As to why the leadership was afraid of letting it spread... they sought to suppress all of that nonsense. In fact, most of the evidence indicates that they were far more worried about the various other cults popping up for a few hundred years. The specific persecution of Christians doesn't pop in the history immediately co-temporaneously with Jesus, or even just after. It takes a while for the movement to build up steam. Meaning, either during his life he was just a blip, (That's the faithful Christian who isn't rejecting history version btw), or, the Gospels were written after he died, whole cloth, by a bunch of guys that were out to build their own religion. (That's the dirty skeptic 'I hate christians version' fwiw - My own view, just so you know, is somewhere in between).

As to why it survived? Well, isn't that where Faith is supposed to take over?

Listen, I've got no problem with the idea of Faith. With those who believe. I personally don't, but I respect those who do, and have no intention of trying to stamp it out. What I DO have a problem with, is those who attempt to dismiss History, Science, Archaeology, as being no more substantive than their faith.

Do you believe in the events of the Bible? If so, you should do so because you have faith in the salvation spoken of therein, because you have faith in God, in Jesus, in the Truth revealed in that text. You shouldn't need History to be on your side, so long as it doesn't outright contradict you. Making the argument that one should believe in Jesus because one 'believes in Ceasar' is disingenuous. It is the worst kind of Tautology, and the argument breaks down even under the lightest of reasoned investigation. It ascribes to those critics of christianity an argument that none are interested in making (That the New Testament is somehow not as old as is claimed), while making baseless and frankly extreme claims about History.

If you Believe, go ahead and Believe. If someone will ask 'How can you believe?' Well, quite frankly, the only appropriate answer should always be Faith.

Helion said...

Live and Let Live. You can believe in anything that gets you through the day. I object to someone's pressing need to impose their beliefs on someone else.

What's my main Again? said...

Honor's point was made more against the view that the bible is a hand me down that has been changed over the last 2000 years and therefore invalid. A lot of claims against the bible are made in that context. Saying that the bible has been rewritten through history is a false claim. The evidence honors brought forth is because of that.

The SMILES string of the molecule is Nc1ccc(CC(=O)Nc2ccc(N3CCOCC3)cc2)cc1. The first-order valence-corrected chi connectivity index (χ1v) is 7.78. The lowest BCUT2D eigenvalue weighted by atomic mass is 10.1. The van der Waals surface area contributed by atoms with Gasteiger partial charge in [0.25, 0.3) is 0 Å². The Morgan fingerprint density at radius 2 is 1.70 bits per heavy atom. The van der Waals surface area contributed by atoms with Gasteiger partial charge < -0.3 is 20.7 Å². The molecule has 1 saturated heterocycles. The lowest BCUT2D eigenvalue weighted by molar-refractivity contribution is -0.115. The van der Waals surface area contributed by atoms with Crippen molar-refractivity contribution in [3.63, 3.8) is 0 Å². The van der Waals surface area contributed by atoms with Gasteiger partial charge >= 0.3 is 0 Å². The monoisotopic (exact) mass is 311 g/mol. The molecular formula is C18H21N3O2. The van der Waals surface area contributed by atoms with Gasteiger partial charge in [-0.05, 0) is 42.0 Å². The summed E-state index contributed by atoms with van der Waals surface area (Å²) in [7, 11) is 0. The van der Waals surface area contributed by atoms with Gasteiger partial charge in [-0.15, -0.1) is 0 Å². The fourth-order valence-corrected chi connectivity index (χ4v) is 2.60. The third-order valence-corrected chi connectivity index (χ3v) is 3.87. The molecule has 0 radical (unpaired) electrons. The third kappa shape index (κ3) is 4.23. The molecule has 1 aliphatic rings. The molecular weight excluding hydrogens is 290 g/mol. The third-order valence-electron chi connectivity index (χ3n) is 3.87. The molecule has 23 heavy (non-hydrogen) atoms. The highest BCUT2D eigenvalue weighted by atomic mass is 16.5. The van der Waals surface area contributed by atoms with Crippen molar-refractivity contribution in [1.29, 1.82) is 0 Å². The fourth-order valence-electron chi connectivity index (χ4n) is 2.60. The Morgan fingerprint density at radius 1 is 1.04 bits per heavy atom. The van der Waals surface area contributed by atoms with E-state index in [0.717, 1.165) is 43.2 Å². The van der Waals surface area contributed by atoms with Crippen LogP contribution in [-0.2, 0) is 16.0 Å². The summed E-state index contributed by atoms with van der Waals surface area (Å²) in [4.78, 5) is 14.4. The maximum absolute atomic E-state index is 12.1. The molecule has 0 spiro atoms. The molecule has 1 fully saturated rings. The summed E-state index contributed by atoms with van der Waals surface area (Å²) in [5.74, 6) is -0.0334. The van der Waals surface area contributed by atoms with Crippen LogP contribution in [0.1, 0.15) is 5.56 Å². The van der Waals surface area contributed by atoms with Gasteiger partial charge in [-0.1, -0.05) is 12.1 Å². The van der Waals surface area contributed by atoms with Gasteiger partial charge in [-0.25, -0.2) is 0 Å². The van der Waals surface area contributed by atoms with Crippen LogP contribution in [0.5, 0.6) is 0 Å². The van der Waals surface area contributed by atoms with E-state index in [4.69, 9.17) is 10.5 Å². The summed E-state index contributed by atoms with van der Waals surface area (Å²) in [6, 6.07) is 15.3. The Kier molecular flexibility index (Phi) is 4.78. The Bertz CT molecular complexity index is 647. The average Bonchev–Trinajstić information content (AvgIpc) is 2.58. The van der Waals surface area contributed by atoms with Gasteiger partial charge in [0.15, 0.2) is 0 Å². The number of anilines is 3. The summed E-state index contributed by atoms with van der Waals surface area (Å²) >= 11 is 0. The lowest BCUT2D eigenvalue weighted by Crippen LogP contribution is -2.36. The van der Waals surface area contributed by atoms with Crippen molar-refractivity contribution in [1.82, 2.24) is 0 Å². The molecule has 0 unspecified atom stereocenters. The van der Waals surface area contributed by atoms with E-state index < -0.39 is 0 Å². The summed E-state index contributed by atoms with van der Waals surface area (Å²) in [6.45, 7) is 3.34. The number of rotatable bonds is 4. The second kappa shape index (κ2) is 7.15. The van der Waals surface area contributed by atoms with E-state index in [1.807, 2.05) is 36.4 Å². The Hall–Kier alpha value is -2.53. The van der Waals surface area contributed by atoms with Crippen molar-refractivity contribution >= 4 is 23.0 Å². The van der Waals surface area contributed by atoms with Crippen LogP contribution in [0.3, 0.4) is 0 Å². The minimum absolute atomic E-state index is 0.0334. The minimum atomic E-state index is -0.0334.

Now back to your point. The persecution of the church didn't start until the late first century... but Jesus' ministry started in 30 AD and lasted around 3 years. Relative to the life of Ceasar this short span is a little road bump in historical terms.

The early church was started after the death of Jesus by the apostles, but involved a large portion of the jewish population who wanted Jesus dead in the first place. Fact is that the most of the jewish people were looking for that political power house that would come in and reshape the scene. That isn't what Jesus was but that doesn't make him any less the messiah.

Anyway only the first 4 books of the new testament deal with the life of Jesus whereas the rest fulfill his teachings with the creation of the first century church. Even in the bible Jesus' life isn't important... its the message that he brought.

Anyway I honestly don't think Honor's point was You believe in ceasar therefor you must believe in Jesus. Just that people have such a hard time believing the bible can stand the test of time... but not other historical accounts/documents that go unchallenged.

CaptainPsyko said...

And again, I contest the statement that these documents go unchallenged. In fact, if anything, I would argue that the reason most such documents do stand the test of time is because they stand up to such rigorous scrutiny, and because the information contained therein corroborates so closely with other textual evidence, and with the Archaeology.

Now, it's remarkable that the New Testament has stood the test of time similarly to be sure, but it has done so for remarkably different reasons - most notably, whereas the scholarly community has invited archaeological and textual scrutiny over the centuries, the ecclesiastical community, has, for the most part, explicitly rejected similar degrees of inquiry, dismissing them, at best as attempts by the unfaithful to discredit the church, at worst as outright Heresy.

Hombre said...

Heh. Came in here armed with a mass of facts and arguments about Caesar only to find out that CaptainPsyko has done exactly what I wanted to do only much better! Thanks for expressing my views so eloquently.

Ben Lamb said...

You should check out this link

An awful lot was removed from the main edition of the Bible that was originally part of God's Law. Mostly stuff that didn't go down well with the churches of the time.

Also, it's important not to forget that the English translations of the bible are just that. Translations from what was a dead language. This leads to an incredible amount of ambiguity as to the meanings of the original words, and a lot of flexibility for a translator.

Honors Code said...

Which is why when we study the Bible it's important to go back to the original language and learn the meanings of words and culture. Biblical Study under a good Bible teacher is very enlightening.

Anonymous said...

Amen, Honors!